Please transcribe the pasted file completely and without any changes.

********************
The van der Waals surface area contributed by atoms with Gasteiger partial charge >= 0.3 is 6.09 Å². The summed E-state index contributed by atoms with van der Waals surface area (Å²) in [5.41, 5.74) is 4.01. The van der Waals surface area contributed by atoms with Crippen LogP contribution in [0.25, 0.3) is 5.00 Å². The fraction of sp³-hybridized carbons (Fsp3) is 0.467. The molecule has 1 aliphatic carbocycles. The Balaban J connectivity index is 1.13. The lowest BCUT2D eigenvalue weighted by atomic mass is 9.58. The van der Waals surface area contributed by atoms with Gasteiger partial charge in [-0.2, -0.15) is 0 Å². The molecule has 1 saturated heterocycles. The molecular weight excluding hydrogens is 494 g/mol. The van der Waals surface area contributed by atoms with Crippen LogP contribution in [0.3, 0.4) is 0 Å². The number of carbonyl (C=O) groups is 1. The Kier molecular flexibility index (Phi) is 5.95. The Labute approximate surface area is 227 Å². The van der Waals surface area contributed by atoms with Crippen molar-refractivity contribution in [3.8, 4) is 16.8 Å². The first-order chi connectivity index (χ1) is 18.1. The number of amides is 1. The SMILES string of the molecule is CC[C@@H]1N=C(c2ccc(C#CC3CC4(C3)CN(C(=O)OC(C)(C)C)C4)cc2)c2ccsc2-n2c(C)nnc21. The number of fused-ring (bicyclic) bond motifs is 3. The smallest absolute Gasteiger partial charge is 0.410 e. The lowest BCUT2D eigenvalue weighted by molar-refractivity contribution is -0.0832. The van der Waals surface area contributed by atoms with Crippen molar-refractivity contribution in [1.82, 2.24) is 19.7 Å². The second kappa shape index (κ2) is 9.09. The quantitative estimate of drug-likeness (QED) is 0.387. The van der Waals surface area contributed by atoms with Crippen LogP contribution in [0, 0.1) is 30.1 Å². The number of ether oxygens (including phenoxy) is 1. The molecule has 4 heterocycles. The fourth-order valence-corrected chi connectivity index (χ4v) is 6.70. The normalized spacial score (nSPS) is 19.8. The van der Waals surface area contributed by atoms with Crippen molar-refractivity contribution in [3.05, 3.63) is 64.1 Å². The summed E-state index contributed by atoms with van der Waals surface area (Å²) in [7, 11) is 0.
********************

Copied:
The van der Waals surface area contributed by atoms with Gasteiger partial charge >= 0.3 is 6.09 Å². The summed E-state index contributed by atoms with van der Waals surface area (Å²) in [5.41, 5.74) is 4.01. The van der Waals surface area contributed by atoms with Crippen LogP contribution in [0.25, 0.3) is 5.00 Å². The fraction of sp³-hybridized carbons (Fsp3) is 0.467. The molecule has 1 aliphatic carbocycles. The Balaban J connectivity index is 1.13. The lowest BCUT2D eigenvalue weighted by atomic mass is 9.58. The van der Waals surface area contributed by atoms with Gasteiger partial charge in [-0.2, -0.15) is 0 Å². The molecule has 1 saturated heterocycles. The molecular weight excluding hydrogens is 494 g/mol. The van der Waals surface area contributed by atoms with Crippen LogP contribution in [0.3, 0.4) is 0 Å². The number of carbonyl (C=O) groups is 1. The Kier molecular flexibility index (Phi) is 5.95. The Labute approximate surface area is 227 Å². The van der Waals surface area contributed by atoms with Crippen molar-refractivity contribution in [3.8, 4) is 16.8 Å². The first-order chi connectivity index (χ1) is 18.1. The number of amides is 1. The SMILES string of the molecule is CC[C@@H]1N=C(c2ccc(C#CC3CC4(C3)CN(C(=O)OC(C)(C)C)C4)cc2)c2ccsc2-n2c(C)nnc21. The number of fused-ring (bicyclic) bond motifs is 3. The smallest absolute Gasteiger partial charge is 0.410 e. The lowest BCUT2D eigenvalue weighted by molar-refractivity contribution is -0.0832. The van der Waals surface area contributed by atoms with Crippen molar-refractivity contribution in [1.82, 2.24) is 19.7 Å². The second kappa shape index (κ2) is 9.09. The quantitative estimate of drug-likeness (QED) is 0.387. The van der Waals surface area contributed by atoms with Crippen LogP contribution in [0, 0.1) is 30.1 Å². The number of ether oxygens (including phenoxy) is 1. The molecule has 4 heterocycles. The fourth-order valence-corrected chi connectivity index (χ4v) is 6.70. The normalized spacial score (nSPS) is 19.8. The van der Waals surface area contributed by atoms with Crippen molar-refractivity contribution in [3.05, 3.63) is 64.1 Å². The summed E-state index contributed by atoms with van der Waals surface area (Å²) in [7, 11) is 0.